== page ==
There are lots of guides out there for the best free Windows software, and I’ve read probably a good third of them. Terribly nerdy. Back in my modem days, I spent more time downloading free software just for the heck of it than I did playing video games. So I may as well compile a short list of good stuff on my own.
Non-Horrible Software is often very small in size and sharply focused on its main use case. It is elegant in function, design, and intent. If you don’t like or need the software, removing it is simple and it leaves no mess behind. No nag screens, bloated runtime dependencies, needless skins, online activation, or other nonsense. Requirements are similar to those of tinyapps.org.
The list, then.
A List of Non-Horrible Software (and the things that are not horrible about them)
SumatraPDF (free, open source, portable) – A fast, no-frills PDF reader. For a while, FoxitPDF was great for reading PDFs compared to Adobe’s overweight desktop ambassador, Adobe Reader. Now, FoxitPDF is experiencing its own irritating feature creep, including built-in advertisements for the paid version. Unlike these two jokers, SumatraPDF is a completely non-commercial, portable, free, and open source PDF reader. It made my favorites list recently when I found out that it now automatically recalls the last page of every PDF it opens, which saves much time flipping through pages. Even if SumatraPDF is too feature-free for advanced use, it’s still worth keeping around because it’s fast and as free of irritants as cotton underwear.
AxCrypt (free, open-source, partially portable) – A seamlessly integrated file encryption utility. It’s getting rare that a genuinely useful bit of security software for Windows isn’t some ad-laden tie-in to a costly subscription product. They pop up ads, make loud noises when they update, and seem to require constant attention because they are, after all, ads themselves. AxCrypt, on the other hand, hardly calls attention to itself at all.
An example: To encrypt a Microsoft Word document, right-click on it, select the appropriate menu option, enter a password, and the file is encrypted as a .doc.axx file. After that, you’re essentially done. Any time you need to open the file, you enter your password, and the file is opened — as a .doc — in Microsoft Word (this is the ‘seamless’ part). Under the covers, AxCrypt has decrypted the file, appropriately renamed it as a .doc so Word doesn’t freak out, and launched Microsoft Word per usual. When you’re done, AxCrypt re-encrypts the file, shredding the temporary .doc first, with no further prompting from you.
Boiled down, this means that any encrypted file basically acts like any other file on your computer, as long as you have the password. It’s almost like AxCrypt isn’t even there. There isn’t even a splash screen. How marvelous.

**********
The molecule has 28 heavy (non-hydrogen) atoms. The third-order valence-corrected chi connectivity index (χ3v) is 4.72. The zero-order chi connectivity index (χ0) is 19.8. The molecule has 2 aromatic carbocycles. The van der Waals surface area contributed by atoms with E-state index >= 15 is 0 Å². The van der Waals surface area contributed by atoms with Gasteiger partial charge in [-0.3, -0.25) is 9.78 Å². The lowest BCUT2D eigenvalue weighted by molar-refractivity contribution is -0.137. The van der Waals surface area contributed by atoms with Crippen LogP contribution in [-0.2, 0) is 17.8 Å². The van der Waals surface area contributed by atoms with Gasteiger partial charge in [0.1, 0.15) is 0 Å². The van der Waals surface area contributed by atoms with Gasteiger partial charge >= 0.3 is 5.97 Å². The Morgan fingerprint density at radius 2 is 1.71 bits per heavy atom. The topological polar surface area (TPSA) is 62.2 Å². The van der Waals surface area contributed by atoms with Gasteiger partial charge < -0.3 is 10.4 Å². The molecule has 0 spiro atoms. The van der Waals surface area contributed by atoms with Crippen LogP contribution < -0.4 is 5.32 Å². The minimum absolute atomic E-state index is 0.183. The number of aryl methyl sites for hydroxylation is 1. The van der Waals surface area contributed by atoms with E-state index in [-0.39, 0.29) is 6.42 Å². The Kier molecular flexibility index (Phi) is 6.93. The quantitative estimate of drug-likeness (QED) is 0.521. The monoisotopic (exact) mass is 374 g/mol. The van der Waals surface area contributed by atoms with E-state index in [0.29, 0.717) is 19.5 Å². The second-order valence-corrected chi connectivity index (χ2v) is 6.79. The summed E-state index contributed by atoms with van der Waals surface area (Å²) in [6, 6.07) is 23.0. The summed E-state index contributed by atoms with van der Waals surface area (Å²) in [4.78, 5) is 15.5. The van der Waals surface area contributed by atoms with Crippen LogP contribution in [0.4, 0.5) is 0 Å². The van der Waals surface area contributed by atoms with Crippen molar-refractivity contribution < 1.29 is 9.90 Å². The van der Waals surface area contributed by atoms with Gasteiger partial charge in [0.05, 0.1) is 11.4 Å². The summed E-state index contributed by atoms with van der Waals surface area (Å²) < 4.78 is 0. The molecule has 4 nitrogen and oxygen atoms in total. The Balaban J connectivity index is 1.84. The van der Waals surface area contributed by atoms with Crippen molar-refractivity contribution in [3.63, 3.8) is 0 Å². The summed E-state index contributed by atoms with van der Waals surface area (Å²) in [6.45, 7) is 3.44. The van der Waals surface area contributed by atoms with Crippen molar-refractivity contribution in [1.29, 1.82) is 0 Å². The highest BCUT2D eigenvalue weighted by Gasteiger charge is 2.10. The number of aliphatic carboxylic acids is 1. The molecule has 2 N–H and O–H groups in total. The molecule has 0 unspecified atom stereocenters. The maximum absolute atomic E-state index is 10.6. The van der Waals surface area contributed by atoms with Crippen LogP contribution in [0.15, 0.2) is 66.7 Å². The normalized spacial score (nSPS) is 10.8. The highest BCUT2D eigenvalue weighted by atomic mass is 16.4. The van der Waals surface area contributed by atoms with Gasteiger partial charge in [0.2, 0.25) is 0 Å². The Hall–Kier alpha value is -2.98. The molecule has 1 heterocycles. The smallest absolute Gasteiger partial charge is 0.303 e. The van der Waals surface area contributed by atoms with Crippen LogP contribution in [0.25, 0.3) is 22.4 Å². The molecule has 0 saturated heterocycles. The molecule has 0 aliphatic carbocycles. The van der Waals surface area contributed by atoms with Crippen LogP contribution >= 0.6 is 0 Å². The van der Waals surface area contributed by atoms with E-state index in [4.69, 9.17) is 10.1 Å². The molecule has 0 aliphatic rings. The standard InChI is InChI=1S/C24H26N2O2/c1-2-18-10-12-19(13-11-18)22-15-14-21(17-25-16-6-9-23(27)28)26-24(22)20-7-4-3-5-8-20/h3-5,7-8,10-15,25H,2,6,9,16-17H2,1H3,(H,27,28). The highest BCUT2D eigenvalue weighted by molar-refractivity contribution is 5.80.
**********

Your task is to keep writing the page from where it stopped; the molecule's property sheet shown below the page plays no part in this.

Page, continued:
That’s not all. Right-click a folder, and you can encrypt (or decrypt) every file within it, or even securely shred the whole works. You can open encrypted files on machines without AxCrypt by using a portable AxDecrypt program, or embed a decryption routine within the file itself. AxCrypt has you covered in nearly any situation in which you may want to encrypt files. All this, in an install size that would fit in an email attachment. Utterly indispensable.
Slightly Horrible Software That’s Still Pretty Good To Have Around
7-zip – This archive software is really two things: a free, open-source compression format, and an archive manager GUI (the visual interface with which you compress and decompress archives). Both have been under development for years, and though the project is solid enough for daily use, it has its flaws. The 7zip format, for example, implements a very high compression ratio in part due to solid compression, which reduces corrupt file recovery ability and increases update time (since it is essentially fake, decompressing and overwriting the entire volume). It also does not offer robust error recovery, a very attractive feature of WinRAR (shareware). On the other hand, it does achieve very good compression ratios, a ton of other industry standard features (like encryption and SFX archives), and is free.
7zip’s file manager, which you will be almost exclusively using, is simple, integrates seamlessly within Windows, and handles a good dozen other compression algorithms, including ZIP. On the other hand, it is rather homely, and has an interface somewhat out of harmony with the default Windows shell. To give an example of how far it has come, and the mindset behind, there was once a time when the developer refused to consider drag-n-drop functionality!
It still has a way to go, but for an ‘advanced’ user, 7-zip an excellent choice as an archive tool. For those willing to shell out, or deal with a nag screen, WinRAR is arguably better. Beginners can stick with IZArc (freeware), which emulates the familiar WinZip interface and focuses on ease of use.